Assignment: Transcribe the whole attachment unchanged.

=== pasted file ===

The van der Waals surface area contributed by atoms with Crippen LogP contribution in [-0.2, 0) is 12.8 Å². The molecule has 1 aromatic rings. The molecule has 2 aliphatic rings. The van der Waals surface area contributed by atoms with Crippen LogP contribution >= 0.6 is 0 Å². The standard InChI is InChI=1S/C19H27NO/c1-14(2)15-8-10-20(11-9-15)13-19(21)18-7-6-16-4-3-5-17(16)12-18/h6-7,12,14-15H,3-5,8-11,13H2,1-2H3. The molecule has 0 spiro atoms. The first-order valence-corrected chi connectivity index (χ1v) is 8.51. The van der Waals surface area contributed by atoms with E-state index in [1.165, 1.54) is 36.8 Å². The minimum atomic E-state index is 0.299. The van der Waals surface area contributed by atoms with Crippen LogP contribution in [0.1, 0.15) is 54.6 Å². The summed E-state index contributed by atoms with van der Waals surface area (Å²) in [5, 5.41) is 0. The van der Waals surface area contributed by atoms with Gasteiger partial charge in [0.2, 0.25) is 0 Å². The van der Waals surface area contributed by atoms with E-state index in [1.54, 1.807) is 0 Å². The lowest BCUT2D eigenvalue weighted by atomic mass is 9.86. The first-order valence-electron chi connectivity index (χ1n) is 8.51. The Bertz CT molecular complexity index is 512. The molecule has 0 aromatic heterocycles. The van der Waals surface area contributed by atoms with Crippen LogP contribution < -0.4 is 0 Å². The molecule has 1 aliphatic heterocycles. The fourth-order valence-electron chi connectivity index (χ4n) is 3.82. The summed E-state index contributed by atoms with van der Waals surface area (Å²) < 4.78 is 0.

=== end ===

The van der Waals surface area contributed by atoms with Crippen LogP contribution in [-0.2, 0) is 12.8 Å². The molecule has 1 aromatic rings. The molecule has 2 aliphatic rings. The van der Waals surface area contributed by atoms with Crippen LogP contribution >= 0.6 is 0 Å². The standard InChI is InChI=1S/C19H27NO/c1-14(2)15-8-10-20(11-9-15)13-19(21)18-7-6-16-4-3-5-17(16)12-18/h6-7,12,14-15H,3-5,8-11,13H2,1-2H3. The molecule has 0 spiro atoms. The first-order valence-corrected chi connectivity index (χ1v) is 8.51. The van der Waals surface area contributed by atoms with E-state index in [1.165, 1.54) is 36.8 Å². The minimum atomic E-state index is 0.299. The van der Waals surface area contributed by atoms with Crippen LogP contribution in [0.1, 0.15) is 54.6 Å². The summed E-state index contributed by atoms with van der Waals surface area (Å²) in [5, 5.41) is 0. The van der Waals surface area contributed by atoms with Gasteiger partial charge in [0.2, 0.25) is 0 Å². The van der Waals surface area contributed by atoms with E-state index in [1.54, 1.807) is 0 Å². The lowest BCUT2D eigenvalue weighted by atomic mass is 9.86. The first-order valence-electron chi connectivity index (χ1n) is 8.51. The Bertz CT molecular complexity index is 512. The molecule has 0 aromatic heterocycles. The van der Waals surface area contributed by atoms with Crippen LogP contribution < -0.4 is 0 Å². The molecule has 1 aliphatic heterocycles. The fourth-order valence-electron chi connectivity index (χ4n) is 3.82. The summed E-state index contributed by atoms with van der Waals surface area (Å²) < 4.78 is 0.